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Reasons to move business-critical applications to virtual environments

Companies have a natural reluctance to virtualize business-critical applications, but are these fears now unfounded as virtualization has matured?

Many companies are hesitant to virtualize business-critical applications -- and for good reason. These apps are a company's lifeblood. If they go down, there will be real-world consequences. Without a pressing need, many enterprises would prefer to keep those important applications running on existing platforms rather than moving them onto a virtual environment.

In this Q&A, we talked with Michael Webster (VCDX-066 and vExpert), who has more than 10 years' experience working with VMware virtualization products. He leads the Business Critical Applications Practice Team in VMware's Asia Pacific and Japan Center of Excellence. Webster also handles project management, operational readiness and technical architecture consulting as owner of IT Solutions 2000 in New Zealand. Webster explained the steps an enterprise needs to take to ensure a smooth transition when virtualizing business-critical applications.

What constitutes a business-critical app?

Michael Webster: This is quite a wide-ranging definition, but it includes all the key elements of what we actually mean when we're talking about business-critical applications, and it's more than just a database server. It's about the business services and business impacts of those services. It's normally multiple integrated components.

It's any application that would have a material-adverse impact to your business reputation, productivity or financial viability, if [the app] were to become unavailable or experience severe performance degradation for an extended period of time.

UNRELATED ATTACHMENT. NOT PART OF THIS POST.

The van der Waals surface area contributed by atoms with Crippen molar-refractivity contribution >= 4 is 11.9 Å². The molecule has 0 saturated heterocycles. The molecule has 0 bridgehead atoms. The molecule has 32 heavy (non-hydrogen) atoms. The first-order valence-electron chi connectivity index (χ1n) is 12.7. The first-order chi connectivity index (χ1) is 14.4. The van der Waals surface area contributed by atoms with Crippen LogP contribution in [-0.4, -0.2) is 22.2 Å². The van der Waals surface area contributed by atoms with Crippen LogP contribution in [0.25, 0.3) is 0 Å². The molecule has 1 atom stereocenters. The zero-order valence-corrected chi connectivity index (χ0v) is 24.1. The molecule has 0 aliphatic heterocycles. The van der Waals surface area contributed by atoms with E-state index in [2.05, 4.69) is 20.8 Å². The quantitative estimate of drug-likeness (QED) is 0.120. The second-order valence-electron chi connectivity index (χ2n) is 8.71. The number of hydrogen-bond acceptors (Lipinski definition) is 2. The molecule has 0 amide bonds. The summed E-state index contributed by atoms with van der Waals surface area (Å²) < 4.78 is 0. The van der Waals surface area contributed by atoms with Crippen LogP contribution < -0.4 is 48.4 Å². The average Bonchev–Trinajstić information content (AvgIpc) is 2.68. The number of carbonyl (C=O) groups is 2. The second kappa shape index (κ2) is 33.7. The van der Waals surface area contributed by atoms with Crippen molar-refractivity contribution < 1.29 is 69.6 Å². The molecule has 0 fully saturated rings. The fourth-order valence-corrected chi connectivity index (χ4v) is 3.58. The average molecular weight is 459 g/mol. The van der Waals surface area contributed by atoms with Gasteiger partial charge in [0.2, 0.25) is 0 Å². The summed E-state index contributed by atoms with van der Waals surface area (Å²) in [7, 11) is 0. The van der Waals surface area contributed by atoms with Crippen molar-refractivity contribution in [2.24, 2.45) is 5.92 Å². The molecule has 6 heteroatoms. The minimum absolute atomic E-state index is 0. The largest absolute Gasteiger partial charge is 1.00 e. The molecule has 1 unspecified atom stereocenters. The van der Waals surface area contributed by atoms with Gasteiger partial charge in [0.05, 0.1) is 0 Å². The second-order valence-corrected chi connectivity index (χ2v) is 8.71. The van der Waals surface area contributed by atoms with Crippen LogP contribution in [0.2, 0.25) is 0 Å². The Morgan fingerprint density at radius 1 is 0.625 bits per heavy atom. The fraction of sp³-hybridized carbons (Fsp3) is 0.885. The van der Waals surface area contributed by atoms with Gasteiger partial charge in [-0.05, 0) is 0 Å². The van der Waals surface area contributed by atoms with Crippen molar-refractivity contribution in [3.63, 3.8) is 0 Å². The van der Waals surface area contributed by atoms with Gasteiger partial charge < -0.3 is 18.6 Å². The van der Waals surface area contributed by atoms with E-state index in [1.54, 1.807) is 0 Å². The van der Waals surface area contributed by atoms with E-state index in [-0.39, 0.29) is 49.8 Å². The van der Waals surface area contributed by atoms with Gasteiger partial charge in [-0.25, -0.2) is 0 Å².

Examples might include [the following]:

  • Virtual desktop environments, if they support significant business functions and activities;
  • Enterprise resource planning systems and the supporting databases and middleware;
  • Manufacturing, process automation and control systems such as [supervisory control and data acquisition];
  • Financial systems, payment processing, online banking;
  • Billing systems; [and]
  • Customer-facing online systems, [business-to-business], e-commerce sites.

What motivates customers to virtualize important apps?

Webster: Each customer has different reasons but the common reasons are as follows:

  • Standardization of infrastructure management and operational capability;
  • [Reduced risk and] more predictable Quality of Service;
  • Higher, simpler availability mechanisms as they are built into the base platform;
  • Increased security and simplified and automated compliance;
  • Significantly simplified and automated disaster recovery, including nondisruptive and repeatable and auditable testing;
  • More integrated performance and capacity management to prevent incidents before they occur; [and]
  • More reliable, realistic and valid application testing -- this can save significant testing time and personnel costs on large application projects.